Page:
From this, we can infer ⟨𝒩2Map⟩ with Eq. (15). Because the filter function Uθ is compensated for, the integrals over constant terms vanish and only the first term in the sum remains. Therefore, with the exponential filter function from Eq. (16) and = NhNgal/A leads to Eq. (15),

(A.13)

(A.14)

We can now use that

(A.15)

(A.16)

with the modified Bessel functions of the first kind In. We also introduce the scaled Bessel functions fn(x) = In(x)exp(−x), so that the aperture statistics are finally

(A.17)

Appendix B: Computational implementation with graphics processing units

Our estimates of are computed by calculating the sums in Eqs. (4), (22), and (38) brutecforce on a GPU. Our algorithm (see Algorithm 1) for the estimation of works similar to the procedures proposed by Bard et al. (2013) for the calculation of the galaxy two-point correlation and by Cárdenas-Montes et al. (2014) for the calculation of the galaxy two- and three-point function and the shear-shear correlation. It can be used for calculating the correlation between lenses from the same and from different samples.

Algorithm 1

Algorithm for computing

Read in lens and source galaxy positions and source ellipticities

into main memory (RAM)

Copy galaxy positions and ellipticities from RAM to the GPU

Initialize container for with Nbins bins on RAM

Initialize container for with Nbins bins on GPU

Initialize Nth threads on GPU

In each thread i do

for all sources j with j ∈ [i, i + Nth, i + 2Nth, … Ns] do

  for all lenses do

   for all lenses do

    Get index of bin for this galaxy triplet

    Add contribution of this triplet to on GPU

   end for

  end for

end for

end thread

Copy from GPU to RAM

Write to file

This algorithm is implemented in CUDA 10 using double floating point precision. For the calculation we used an NVIDIA RTX 2080 Ti GPU, which has CUDA capability 7.5 and therefore enables 46 × 1024 parallel threads. Data were read from and written to ASCII files on an SSD hard drive, enabling fast data transfer.

All Tables

Table 1.

Slopes α(z) of the luminosity function at different redshifts z in the MR.

All Figures

thumbnail Fig. 1.

Geometry of a G3L configuration with one source and two lens galaxies; adapted from Schneider & Watts (2005).

In the text
thumbnail Fig. 2.

Weighted number of lens galaxy pairs in our sample from the MR with fixed angular separation between and per redshift difference between the pairs. Different colours indicate different widths of the Gaussian weighting function. The blue histogram shows the unweighed distribution, and the green histogram shows the distribution with the weighting chosen for the G3L measurements.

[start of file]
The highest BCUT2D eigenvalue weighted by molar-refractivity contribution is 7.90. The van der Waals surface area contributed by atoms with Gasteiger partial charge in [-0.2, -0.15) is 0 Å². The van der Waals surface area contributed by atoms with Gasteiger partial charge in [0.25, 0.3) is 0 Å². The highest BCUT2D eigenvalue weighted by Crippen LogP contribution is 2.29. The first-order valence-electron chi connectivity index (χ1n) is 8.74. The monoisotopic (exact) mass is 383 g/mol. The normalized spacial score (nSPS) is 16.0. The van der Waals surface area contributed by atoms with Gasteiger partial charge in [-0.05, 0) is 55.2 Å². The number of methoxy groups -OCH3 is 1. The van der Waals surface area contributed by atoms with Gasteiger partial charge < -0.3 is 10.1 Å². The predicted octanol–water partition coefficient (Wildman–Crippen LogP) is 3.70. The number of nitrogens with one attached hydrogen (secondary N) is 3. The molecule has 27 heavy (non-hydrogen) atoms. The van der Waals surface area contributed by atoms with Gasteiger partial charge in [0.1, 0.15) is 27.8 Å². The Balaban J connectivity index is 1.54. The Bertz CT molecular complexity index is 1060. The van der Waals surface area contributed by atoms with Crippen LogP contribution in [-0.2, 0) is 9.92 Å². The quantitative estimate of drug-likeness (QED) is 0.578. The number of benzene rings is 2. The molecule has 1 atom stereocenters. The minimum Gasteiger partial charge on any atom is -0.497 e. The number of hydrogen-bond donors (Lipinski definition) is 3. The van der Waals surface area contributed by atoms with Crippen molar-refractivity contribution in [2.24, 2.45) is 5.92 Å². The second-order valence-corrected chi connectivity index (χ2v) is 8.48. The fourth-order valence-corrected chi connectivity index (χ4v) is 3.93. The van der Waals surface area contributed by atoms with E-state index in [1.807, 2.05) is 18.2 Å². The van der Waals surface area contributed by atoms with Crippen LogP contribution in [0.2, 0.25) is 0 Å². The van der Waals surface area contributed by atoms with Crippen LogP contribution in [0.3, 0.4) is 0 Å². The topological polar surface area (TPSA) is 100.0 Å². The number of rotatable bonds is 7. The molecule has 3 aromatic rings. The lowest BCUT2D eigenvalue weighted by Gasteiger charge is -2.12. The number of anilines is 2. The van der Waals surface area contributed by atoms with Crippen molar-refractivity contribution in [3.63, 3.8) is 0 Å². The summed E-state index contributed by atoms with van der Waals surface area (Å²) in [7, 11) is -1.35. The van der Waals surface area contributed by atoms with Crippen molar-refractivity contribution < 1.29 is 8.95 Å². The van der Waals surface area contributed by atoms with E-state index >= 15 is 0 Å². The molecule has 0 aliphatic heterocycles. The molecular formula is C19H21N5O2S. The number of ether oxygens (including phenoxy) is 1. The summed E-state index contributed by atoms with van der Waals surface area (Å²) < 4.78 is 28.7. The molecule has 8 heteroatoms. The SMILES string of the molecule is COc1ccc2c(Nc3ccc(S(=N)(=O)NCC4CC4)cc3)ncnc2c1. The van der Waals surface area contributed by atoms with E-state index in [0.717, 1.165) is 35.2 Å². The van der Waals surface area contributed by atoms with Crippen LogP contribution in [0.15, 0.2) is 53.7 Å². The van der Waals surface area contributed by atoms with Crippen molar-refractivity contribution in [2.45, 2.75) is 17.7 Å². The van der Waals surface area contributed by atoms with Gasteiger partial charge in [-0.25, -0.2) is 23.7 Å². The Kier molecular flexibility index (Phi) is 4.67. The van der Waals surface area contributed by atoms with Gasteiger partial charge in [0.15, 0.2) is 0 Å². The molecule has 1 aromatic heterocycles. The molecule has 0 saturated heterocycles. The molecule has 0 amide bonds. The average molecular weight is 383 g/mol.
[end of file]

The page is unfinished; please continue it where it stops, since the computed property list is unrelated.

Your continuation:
In the text
thumbnail Fig. 3.

Illustration of the old (1) and new (2) binning scheme for the calculation of . In the old binning scheme, was calculated directly from the lens-lens-source triplets inside a given bin. In the new binning scheme, the average of the lens-lens-source triplets in a bin is calculated first. These averages are used as seeds for a Voronoi tessellation of the parameter space. Each Voronoi cell is then considered as a new bin for which is estimated. The aperture statistics are obtained by integrating over the new bins. We show only two dimensions here, but for the measurement the tessellation was also made along the third parameter ϕ.

In the text
thumbnail Fig. 4.

Assumed source redshift distribution. This distribution is used to weigh the shear maps at different redshifts in the MR. It is modelled after the redshift distribution of galaxies in Hildebrandt et al. (2020).

In the text
thumbnail Fig. 5.

Aperture statistics measured in the simple mock data with the old binning scheme (blue dots) and the new binning scheme (red crosses), as well as the theoretical expectation (black line) given by Eq. (53). Upper plot: E-mode ⟨𝒩2Map⟩. Lower plot: ratio of the B-mode ⟨𝒩2M⟩ and the E-mode. Uncertainties are the statistical error estimated with jackknifing.

In the text
thumbnail Fig. 6.

Fractional difference of the measured ⟨𝒩2Map⟩ relative to the theoretical prediction in the mock data. Blue dots show the measurement with the old binning scheme; red crosses show the measurement with the new binning scheme.

In the text
thumbnail Fig. 7.

Effect of lens magnification on aperture statistics in the data based on the MR. The green dash-dotted line shows the signal measured for lens pairs with redshift differences larger than 0.01, which corresponds to the magnification terms in Eq. (44). The blue solid line is the aperture statistics for all lens pairs. The red dashed line is the intrinsic signal, which is corrected for lens magnification by subtracting the signal of separated lens pairs. Shaded regions are the 1σ uncertainties from jackknifing.

In the text
thumbnail Fig. 8.

Same as Fig. 7, but for physical aperture statistics.

In the text
thumbnail Fig. 9.

Individual lens magnification terms in the MR. Green stars depict the term due to correlation between the convergence maps at the two lens planes and at the source plane, red dots are the term due to correlation of the galaxy number density at the first lens plane to the convergence maps at the second lens and the source plane, brown crosses are the term due to correlation of the convergence maps at the first lens and the source plane to the galaxy number density at the second lens plane. The blue line is the measured ⟨𝒩2Map⟩ for separated lens pairs, which should correspond to the total lens magnification signal.

In the text
thumbnail Fig. 10.

Aperture statistics measured in the mock data based on the MR, in (a) with angular and in (b) with physical units. Upper plots: E-modes ⟨𝒩2Map⟩ and ⟨𝒩2Mapphys. Middle plots: ratio of the B-modes ⟨𝒩2M⟩ and ⟨𝒩2Mphys to ⟨𝒩2Map⟩ and ⟨𝒩2Mapphys. Lower plots: S/N of ⟨𝒩2Map⟩ and ⟨𝒩2Mapphys. The red dashed line depicts ⟨𝒩2Map⟩ taken with a redshift weighting function with width σz = 0.01. Shaded regions show the 1σ uncertainties from jackknifing. The blue solid line denotes the measurements without redshift weighting.

In the text